Making an Offer
There’s always a chance, that when you find a home you absolutely love, someone else may love it too. So, it’s important to act quickly and make an educated offer based on a rational approach to pricing and negotiating. To start the process rolling, I will draw up a contract that includes your offering price and other terms and contingencies. It is important to remember that the more competition there is for the home, the higher the offer should be – sometimes even exceeding the asking price. Remember, be realistic. Make offers you want the other party to sign!
Things to Consider
What is the seller’s motivation?
Do you need concessions for closings costs?
Closing costs such at title, escrow, and lender fees usually cost between 1-3% of the sales price.
Are there other offers on the home?
Is it priced right for the market?
What has sold recently in the area?
How long has it been on the market?
Are there multiple offers on the property?
(This is not uncommon for homes priced right for the market and in great condition. Often the seller will ask for your “highest and best” offer. This is when you put in your best offer – leaving no regrets behind because you gave it your best shot!)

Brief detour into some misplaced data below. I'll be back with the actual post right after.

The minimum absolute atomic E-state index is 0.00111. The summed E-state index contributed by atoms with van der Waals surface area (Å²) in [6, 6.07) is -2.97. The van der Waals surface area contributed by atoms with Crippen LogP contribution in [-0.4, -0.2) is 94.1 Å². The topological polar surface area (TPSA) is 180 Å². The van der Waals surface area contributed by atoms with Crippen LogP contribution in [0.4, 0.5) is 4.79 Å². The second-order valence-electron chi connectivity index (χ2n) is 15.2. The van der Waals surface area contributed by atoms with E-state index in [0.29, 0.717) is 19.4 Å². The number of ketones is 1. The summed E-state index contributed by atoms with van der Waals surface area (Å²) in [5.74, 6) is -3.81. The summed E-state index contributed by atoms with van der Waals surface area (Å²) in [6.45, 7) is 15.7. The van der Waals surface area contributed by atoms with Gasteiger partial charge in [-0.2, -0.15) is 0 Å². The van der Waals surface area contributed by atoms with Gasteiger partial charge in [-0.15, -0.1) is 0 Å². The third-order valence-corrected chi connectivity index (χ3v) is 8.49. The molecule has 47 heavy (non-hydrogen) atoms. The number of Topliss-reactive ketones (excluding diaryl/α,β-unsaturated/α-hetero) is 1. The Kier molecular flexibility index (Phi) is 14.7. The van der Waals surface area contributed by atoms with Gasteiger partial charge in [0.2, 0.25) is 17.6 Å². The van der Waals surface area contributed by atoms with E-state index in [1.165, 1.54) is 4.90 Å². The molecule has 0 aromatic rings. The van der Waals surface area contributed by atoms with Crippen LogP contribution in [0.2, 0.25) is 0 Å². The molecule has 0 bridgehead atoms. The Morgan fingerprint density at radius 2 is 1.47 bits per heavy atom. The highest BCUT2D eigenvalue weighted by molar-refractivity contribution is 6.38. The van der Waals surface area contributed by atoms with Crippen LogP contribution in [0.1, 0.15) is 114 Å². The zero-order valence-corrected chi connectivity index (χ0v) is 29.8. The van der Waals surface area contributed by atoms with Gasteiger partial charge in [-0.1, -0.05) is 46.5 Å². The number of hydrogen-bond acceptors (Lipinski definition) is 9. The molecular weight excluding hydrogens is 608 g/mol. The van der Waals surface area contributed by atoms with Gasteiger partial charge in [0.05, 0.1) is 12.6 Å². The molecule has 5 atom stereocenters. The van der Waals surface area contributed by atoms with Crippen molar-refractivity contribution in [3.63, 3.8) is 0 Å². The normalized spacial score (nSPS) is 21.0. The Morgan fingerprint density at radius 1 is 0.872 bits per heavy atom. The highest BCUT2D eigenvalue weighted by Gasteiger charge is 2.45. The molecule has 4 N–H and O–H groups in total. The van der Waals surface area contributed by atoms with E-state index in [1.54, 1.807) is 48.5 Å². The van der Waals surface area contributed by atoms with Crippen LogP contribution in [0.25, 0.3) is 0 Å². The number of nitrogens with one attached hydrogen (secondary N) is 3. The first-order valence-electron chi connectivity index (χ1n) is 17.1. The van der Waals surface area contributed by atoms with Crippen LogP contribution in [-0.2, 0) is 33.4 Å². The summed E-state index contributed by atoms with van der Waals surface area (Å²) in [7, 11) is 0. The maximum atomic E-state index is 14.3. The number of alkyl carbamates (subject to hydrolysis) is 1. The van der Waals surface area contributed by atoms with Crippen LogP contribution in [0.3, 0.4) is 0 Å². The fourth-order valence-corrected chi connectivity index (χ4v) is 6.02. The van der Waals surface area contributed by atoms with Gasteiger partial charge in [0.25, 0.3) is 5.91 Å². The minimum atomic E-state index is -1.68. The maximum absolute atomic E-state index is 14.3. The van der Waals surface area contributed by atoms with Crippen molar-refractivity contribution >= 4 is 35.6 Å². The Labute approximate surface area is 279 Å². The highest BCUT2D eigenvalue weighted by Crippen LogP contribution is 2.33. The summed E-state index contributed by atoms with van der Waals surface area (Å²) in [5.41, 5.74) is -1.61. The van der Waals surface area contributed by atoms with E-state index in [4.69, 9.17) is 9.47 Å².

After we present your offer to the listing agent it will either be accepted, rejected, or the seller will make a counter-offer. This is when we will negotiate terms of the contract if necessary.
When the seller accepts an offer, it becomes a legal contract. Once you’re officially under contract, you should be prepared to pay an earnest money deposit, within 3 business days (this check will be cashed, and funds will be held by the title company, you will receive a credit for this amount at the closing table). Think of this as your good faith deposit, to guarantee that your intention is to purchase the property.
Specifics for the offer include the following:
Escrow amount: typically, 1-2% of the purchase price (minimum of $1,000) that’s due to the title company within 3 days of an accepted offer
Inspection period: typically, 7-15 days and will need to be paid at the time of completion $300-$600
Closing Date: typically, 30-45 days from the offer date
Any Contingencies: required for specific financing types, if you need to sell a home to purchase and other similar circumstances.
After we have an accepted offer and are under contract » escrow is delivered to title » you complete your loan application » inspections are completed » any inspection concerns / repairs are addressed » financing documents are gathered and submitted » appraisal is completed » survey of property is completed » file submitted to finance underwriting » clear to close is given » final walkthrough is completed » closing » moving!
Sounds simple right? Don’t be overwhelmed, this is precisely why you have me working on your side! This guide is simply to provide a broad overview and give you an idea of what to expect during the home buying process. Questions are expected and encouraged!